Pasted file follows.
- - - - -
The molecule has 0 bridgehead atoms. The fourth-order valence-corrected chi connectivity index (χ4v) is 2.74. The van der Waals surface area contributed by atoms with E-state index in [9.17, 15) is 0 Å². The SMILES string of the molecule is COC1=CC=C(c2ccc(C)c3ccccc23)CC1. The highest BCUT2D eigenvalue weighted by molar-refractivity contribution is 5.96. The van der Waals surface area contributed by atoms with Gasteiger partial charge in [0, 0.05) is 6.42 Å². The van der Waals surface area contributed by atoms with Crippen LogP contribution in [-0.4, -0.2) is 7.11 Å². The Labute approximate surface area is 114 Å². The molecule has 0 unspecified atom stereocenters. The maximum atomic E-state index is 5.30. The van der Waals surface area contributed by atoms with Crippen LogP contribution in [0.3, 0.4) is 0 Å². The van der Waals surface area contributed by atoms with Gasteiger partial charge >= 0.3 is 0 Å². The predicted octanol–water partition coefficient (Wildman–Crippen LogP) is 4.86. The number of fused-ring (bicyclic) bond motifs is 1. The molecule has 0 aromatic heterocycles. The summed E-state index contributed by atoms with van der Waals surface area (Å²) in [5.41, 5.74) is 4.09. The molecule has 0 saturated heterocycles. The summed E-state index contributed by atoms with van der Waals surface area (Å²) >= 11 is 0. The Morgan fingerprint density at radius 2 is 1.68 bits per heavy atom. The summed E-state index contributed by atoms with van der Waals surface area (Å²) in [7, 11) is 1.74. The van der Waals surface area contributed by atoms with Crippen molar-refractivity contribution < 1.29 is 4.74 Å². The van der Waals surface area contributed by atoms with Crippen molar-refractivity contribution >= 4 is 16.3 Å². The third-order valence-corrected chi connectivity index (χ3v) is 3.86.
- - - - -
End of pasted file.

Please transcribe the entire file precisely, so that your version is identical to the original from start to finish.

The molecule has 0 bridgehead atoms. The fourth-order valence-corrected chi connectivity index (χ4v) is 2.74. The van der Waals surface area contributed by atoms with E-state index in [9.17, 15) is 0 Å². The SMILES string of the molecule is COC1=CC=C(c2ccc(C)c3ccccc23)CC1. The highest BCUT2D eigenvalue weighted by molar-refractivity contribution is 5.96. The van der Waals surface area contributed by atoms with Gasteiger partial charge in [0, 0.05) is 6.42 Å². The van der Waals surface area contributed by atoms with Crippen LogP contribution in [-0.4, -0.2) is 7.11 Å². The Labute approximate surface area is 114 Å². The molecule has 0 unspecified atom stereocenters. The maximum atomic E-state index is 5.30. The van der Waals surface area contributed by atoms with Crippen LogP contribution in [0.3, 0.4) is 0 Å². The van der Waals surface area contributed by atoms with Gasteiger partial charge >= 0.3 is 0 Å². The predicted octanol–water partition coefficient (Wildman–Crippen LogP) is 4.86. The number of fused-ring (bicyclic) bond motifs is 1. The molecule has 0 aromatic heterocycles. The summed E-state index contributed by atoms with van der Waals surface area (Å²) in [5.41, 5.74) is 4.09. The molecule has 0 saturated heterocycles. The summed E-state index contributed by atoms with van der Waals surface area (Å²) >= 11 is 0. The Morgan fingerprint density at radius 2 is 1.68 bits per heavy atom. The summed E-state index contributed by atoms with van der Waals surface area (Å²) in [7, 11) is 1.74. The van der Waals surface area contributed by atoms with Crippen molar-refractivity contribution < 1.29 is 4.74 Å². The van der Waals surface area contributed by atoms with Crippen molar-refractivity contribution >= 4 is 16.3 Å². The third-order valence-corrected chi connectivity index (χ3v) is 3.86.